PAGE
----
From April 14-16, indigenous food producers and chefs from all around the Great Lakes region gathered at the Oneida Nation conference center, and Tsyunhehkwa farm to discuss seed saving, exchange ideas around producer co-ops and techniques for improving soils, and to brainstorm ways of getting this amazing food onto the plates of community members. In addition to all of the fantastic presentations that I highlighted in the write-up of the conference, this summit was unique in that it highlighted the work of indigenous chefs for most of the meals. Loretta Barrett Oden (Citizen Band Pottawatomi), Sean Sherman The Sioux Chef (Lakota) and Arlie Doxtator (Oneida) came together to create beautiful food from local indigenous ingredients, and encourage conference participants to do the same.
Loretta Oden is one of the original celebrities in the Native chef circle. In speaking, she moves easily between tales of growing up in Oklahoma, to working in not-always-welcoming kitchens in France, Italy, Japan, New York and casinos around the country, proving herself in a male-dominated world. In 1993, with her son Clay, she opened the Corn Dance Café in Santa Fe, NM, the first restaurant in the country that showcased indigenous foods of the Americas, “from Nunavut to Terra del Fuego” as she described. What she wanted to accomplish was a refusal for Native cuisine to “be defined by frybread.” The Corn Dance Café was wildly successful, garnering appearances on television shows like “The Today Show”, “Good Morning America” and “Cooking Live.” She alsoappeared as a guest chef in the “Robert Mondavi Great Chefs” series.
In 2003 she decided to shift her focus. She closed the café and took to the road, working with Vision Maker Media and PBS to produce a five part series called “Seasoned with Spirit: A Native Chef’s Journey” which features indigenous foods and farmers around the country. She now also tours the country making appearances at events like this food summit, working to educate people on the beauty and importance of healthy native food: “the buffalo, the venison, the quail, the salmon, trout, corn, beans, squash, all of the amazing foods that were here, and are still here, and that we need to fight to get back out to our own people, and to use this food as a way to heighten people’s awareness about who we are. We’re here, this is our food, it’s fabulous food, it’s been here and we want you to know more about it… It’s about coming before our people and having you maybe dip back into your culture and start cooking this food again, start growing this food again, get your hands and feet and your kids and grandkids, back in the dirt and get our food out there. It is who we are. And my theory is that people, if you just grab them by the belly they’ll listen to anything you have to say.” After tasting some of Loretta’s dishes, conference participants were definitely paying attention.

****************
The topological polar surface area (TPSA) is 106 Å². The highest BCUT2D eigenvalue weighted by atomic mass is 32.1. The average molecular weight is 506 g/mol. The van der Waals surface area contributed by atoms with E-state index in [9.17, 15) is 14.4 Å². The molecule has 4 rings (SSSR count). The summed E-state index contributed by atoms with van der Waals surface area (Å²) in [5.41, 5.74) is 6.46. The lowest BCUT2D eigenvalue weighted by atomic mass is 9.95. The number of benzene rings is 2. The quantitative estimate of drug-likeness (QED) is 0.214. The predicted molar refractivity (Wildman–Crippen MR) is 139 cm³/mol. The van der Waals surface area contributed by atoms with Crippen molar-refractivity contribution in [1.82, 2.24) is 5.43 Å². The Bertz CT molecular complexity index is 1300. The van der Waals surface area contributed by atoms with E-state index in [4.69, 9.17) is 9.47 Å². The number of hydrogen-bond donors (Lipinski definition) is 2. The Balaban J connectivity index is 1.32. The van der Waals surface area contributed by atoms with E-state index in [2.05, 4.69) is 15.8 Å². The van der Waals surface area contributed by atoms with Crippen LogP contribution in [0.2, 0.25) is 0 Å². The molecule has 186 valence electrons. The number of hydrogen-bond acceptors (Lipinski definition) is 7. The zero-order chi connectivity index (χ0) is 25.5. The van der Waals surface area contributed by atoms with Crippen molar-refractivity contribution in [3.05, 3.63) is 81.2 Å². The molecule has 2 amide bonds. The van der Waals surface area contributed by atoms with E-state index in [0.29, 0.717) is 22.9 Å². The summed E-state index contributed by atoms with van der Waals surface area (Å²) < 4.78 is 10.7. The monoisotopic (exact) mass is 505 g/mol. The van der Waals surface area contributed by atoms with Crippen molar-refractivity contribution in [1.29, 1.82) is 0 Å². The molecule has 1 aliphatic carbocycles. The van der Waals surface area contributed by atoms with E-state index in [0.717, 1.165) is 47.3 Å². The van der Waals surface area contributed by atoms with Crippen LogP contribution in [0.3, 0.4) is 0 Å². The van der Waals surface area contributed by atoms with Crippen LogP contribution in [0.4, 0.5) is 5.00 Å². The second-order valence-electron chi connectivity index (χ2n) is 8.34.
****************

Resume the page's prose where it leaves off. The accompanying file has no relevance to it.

Sean Sherman grew up on the Pine Ridge reservation in South Dakota where he was a “latchkey kid” who learned his way around the kitchen early. At 13, Sean began working in tourist restaurants in the Black Hills area, starting as a dishwasher and working his way up in the industry. In 2014 he started The Sioux Chef in Minneapolis, a catering company that focuses exclusively on what he describes as “pre-contact pre-European style foods, trying to really showcase what healthy foods were here before and the flavors that were here– a combination of native agriculture, foods that were foraged from the forests, the wild game and the fish and a lot of these base pieces, and then also utilizing a lot of techniques like preservation techniques, some of the cooking techniques, and really trying to pull a good solid foundation of what Native American food is.” His food features no dairy, no wheat, and no imported produce (although he makes an exception for dandelion greens, which while not indigenous are healthy and abundant, and have been eaten by Native people for centuries). At some point soon, Sean plans to have a restaurant for The Sioux Chef to operate out of, but in the mean time he has been cooking at fundraisers and pop up events across the Midwest (and he’s currently with his crew touring the west coast). Sean also partnered with the Little Earth community in Minneapolis to start the Tatanka Truck, a food truck that will feature healthy regional indigenous foods like buffalo meat and wild rice. In talking to Sean about his motivations in starting The Sioux Chef, he replied “it was just picking up pieces, looking, digging through history, teaching myself about wild foods, learning about Native American farming techniques, Native American preservation techniques, salt making, all sorts of processes and technologies that were being utilized here, and then piecing it altogether so I had a foundation base where I was able to remove all European influence and just focus on what was indigenous here to move forward with kind of this sense of culinary where I’m at today.”